Garvan Walshe is a former national and international security policy adviser to the Conservative Party. He runs TRD Policy.
The villa in Ibiza. The wealthy businessman’s niece. The up and coming politician. The offer to buy a newspaper and turn it into mouthpiece. The quid pro quo: overpriced road building contracts. Illegal party funding. And — a plan to muzzle the rest of the press so the people wouldn’t hear about it.
Nicaragua? Indonesia? Moldova?
No – Austria.
The video exposed Hans-Christian Strache, leader of Austria’s far right Freedom Party as a mountebank and a thief. That he fell victim to a sting makes his downfall sweeter. He didn’t obtain the newspaper’s support. He didn’t actually get any extra money for his party. Nor did he stand a bat’s chance of having his way with the oligarch’s niece. This was a sting. The newspaper buyout, the illegal donations were all figments of those who laid the trap. The overpriced road building contracts a figment of his own.
Still, the Freedom Party controlled Austria’s transport ministry, and prosecutors would be advised to take a good hard look, for if populism always begins by telling people what they want to hear it ends with the fleecing of taxpayers.
Now Strache’s career is in ruins. His ministers have all been fired and his party will have to fight elections dogged by corruption allegations. Sebastian Kurz, Austria’s extremely young Prime Minister who brought the far-right into government, and thought he could tame them, stands exposed at best as a naif and at worst as a man who risked Austrian democracy for a couple of years in power.
Conservatives used to be good at spotting socialist populists who would bribe taxpayers with their own money, raise trade barriers at the behest of trade unions or craft regulations to coddle industries that refused to reform. That’s why Margaret Thatcher was so determined to create the Single Market. Deep trading relationships make us all far better off, but need rules to ensure a level playing field and institutions to enforce them against characters like Strache.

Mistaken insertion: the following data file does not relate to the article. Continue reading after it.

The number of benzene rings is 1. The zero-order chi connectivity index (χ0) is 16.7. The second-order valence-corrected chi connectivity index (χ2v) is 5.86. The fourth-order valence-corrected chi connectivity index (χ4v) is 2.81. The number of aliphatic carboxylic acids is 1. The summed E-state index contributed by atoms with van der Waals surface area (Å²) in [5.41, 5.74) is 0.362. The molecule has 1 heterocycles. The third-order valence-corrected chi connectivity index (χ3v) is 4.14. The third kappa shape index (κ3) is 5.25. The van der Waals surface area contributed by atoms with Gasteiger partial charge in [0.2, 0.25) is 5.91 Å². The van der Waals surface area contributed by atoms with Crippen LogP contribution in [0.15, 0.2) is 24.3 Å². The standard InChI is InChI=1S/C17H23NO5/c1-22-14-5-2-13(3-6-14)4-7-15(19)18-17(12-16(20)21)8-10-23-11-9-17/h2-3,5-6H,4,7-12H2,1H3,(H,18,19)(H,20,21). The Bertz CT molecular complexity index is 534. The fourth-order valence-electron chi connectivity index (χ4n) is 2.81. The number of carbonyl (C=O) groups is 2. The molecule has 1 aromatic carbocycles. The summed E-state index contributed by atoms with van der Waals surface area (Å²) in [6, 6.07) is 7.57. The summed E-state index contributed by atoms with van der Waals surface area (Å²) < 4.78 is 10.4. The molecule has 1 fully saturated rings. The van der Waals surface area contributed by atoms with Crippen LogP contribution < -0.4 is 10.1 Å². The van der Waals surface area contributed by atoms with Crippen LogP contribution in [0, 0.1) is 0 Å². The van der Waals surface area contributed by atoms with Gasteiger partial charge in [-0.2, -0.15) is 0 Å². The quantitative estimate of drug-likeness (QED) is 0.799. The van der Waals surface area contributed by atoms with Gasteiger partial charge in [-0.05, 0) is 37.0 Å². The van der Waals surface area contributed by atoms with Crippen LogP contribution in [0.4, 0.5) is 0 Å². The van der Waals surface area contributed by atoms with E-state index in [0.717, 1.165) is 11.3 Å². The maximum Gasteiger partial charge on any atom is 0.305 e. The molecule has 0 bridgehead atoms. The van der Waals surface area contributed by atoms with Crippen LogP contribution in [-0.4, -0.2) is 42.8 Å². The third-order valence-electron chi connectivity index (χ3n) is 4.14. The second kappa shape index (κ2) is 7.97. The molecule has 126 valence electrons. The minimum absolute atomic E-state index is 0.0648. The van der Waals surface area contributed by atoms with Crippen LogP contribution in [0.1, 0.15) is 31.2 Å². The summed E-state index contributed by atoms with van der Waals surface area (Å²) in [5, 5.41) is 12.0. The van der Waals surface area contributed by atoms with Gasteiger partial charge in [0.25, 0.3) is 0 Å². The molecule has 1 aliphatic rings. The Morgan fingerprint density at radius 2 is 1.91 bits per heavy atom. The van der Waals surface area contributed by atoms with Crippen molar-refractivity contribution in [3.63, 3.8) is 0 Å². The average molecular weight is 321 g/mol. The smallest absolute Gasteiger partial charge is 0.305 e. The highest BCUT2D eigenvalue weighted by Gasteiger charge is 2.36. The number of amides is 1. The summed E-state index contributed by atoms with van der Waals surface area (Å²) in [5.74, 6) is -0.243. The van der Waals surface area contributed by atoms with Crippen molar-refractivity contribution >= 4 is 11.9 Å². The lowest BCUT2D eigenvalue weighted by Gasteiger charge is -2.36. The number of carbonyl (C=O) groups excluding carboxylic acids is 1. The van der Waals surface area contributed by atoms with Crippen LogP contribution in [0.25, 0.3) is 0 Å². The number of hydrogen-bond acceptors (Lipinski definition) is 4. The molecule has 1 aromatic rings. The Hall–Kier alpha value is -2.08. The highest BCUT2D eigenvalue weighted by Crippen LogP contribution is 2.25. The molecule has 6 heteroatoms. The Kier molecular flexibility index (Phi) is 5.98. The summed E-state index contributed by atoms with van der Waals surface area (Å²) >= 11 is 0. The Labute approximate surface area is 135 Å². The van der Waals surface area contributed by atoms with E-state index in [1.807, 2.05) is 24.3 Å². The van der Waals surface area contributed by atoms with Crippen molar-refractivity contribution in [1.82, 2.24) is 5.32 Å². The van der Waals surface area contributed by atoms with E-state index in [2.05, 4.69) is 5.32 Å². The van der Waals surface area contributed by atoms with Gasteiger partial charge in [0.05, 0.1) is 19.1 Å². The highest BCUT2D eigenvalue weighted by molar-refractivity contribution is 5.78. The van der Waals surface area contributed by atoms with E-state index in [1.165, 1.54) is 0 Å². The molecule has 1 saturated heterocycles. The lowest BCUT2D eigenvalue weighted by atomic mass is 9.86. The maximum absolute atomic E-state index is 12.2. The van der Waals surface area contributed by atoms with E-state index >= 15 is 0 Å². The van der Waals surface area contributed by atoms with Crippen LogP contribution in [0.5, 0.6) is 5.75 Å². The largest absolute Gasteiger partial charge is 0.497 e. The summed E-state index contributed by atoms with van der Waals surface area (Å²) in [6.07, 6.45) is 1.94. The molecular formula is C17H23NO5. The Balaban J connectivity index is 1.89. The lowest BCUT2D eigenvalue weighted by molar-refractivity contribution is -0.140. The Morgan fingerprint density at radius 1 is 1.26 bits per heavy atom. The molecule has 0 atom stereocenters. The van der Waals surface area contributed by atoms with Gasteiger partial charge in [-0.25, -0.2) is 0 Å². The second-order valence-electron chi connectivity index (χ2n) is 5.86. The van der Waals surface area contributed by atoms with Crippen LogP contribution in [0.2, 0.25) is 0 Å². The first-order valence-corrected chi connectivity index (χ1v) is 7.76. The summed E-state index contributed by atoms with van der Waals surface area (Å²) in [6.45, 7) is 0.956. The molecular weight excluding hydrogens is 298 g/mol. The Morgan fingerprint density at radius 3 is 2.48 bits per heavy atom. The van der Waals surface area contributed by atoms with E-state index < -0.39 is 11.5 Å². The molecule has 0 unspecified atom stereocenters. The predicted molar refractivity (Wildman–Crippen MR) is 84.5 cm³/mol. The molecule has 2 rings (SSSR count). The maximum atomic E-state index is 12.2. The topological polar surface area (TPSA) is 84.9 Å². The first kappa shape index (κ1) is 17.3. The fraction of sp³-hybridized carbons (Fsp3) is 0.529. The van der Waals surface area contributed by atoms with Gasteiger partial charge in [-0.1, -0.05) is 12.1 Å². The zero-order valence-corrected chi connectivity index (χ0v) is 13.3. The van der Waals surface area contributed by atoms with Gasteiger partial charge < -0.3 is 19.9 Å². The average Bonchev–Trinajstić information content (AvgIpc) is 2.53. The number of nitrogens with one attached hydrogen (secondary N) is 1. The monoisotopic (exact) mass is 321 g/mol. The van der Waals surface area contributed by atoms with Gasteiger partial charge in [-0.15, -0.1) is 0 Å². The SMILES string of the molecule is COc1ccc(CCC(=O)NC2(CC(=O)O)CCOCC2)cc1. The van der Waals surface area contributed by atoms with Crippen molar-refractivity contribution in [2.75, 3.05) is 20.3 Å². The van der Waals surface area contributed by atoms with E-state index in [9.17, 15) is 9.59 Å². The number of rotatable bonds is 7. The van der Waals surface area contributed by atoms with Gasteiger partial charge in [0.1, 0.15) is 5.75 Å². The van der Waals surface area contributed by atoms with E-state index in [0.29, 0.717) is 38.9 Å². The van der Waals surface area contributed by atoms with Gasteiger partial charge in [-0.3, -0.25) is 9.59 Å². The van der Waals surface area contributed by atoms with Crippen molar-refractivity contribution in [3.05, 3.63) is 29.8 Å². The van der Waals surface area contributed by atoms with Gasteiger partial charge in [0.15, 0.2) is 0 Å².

But we, in the Conservative Party here, as much Kurz in Austria, became entranced by nationalist populists. They sold us a politics of resentment to win over disgruntled “left-behind” voters. It became, after the referendum, a clamour for a Brexit without trade-offs. We failed to settle on either a soft Brexit, which would have caused minimal economic disruption, but left us following rules we can’t take part in making; or a hard one: disruptive change bringing freedom to make our own rules, but even less control over the circumstances in which they are made.
Now we’re losing voters to either side: whether it’s Michael Heseltine and Matthew Parris voting Liberal Democrat, or hordes of ordinary members for the Brexit Party. They flock to a Nigel Farage out there doing what he does best: whipping up anger. Never mind that he failed to declare the donations used to support his Chelsea house and chauffeur, and is heading a slate of ex-communist bounders and Balkan adventurers to get elected to a parliament that he doesn’t believe should exist.
A glance at his party’s legal structure shows what is really happening. Not for him the tedious matter of party boards and leadership elections. His is an ordinary private company, and he’s a shareholder. He and his fellow directors are free to pay themselves dividends from all those donations they’ve been raking in. Less People’s Army, more PayPal Army.
What links Farage and Strache isn’t just that their parties used to be in the same European parliamentary group. It’s that they use politics as a kind of private enterprise. Strache dreamed of treating his country like his personal piggy bank. Farage has literally set his party up as a company.
They turn politics on its head. No longer citizens to be served, Austrian taxpayers and Brexit Party supporters are resources to be exploited: marks to be fleeced to repay a fictitious Russian oligarch, or bombarded with demands for donations that could be used to keep Farage in the style to which he’s become accustomed.
They’ve taken the central political technique of socialist populism — promising to spend other people’s money — and privatised it.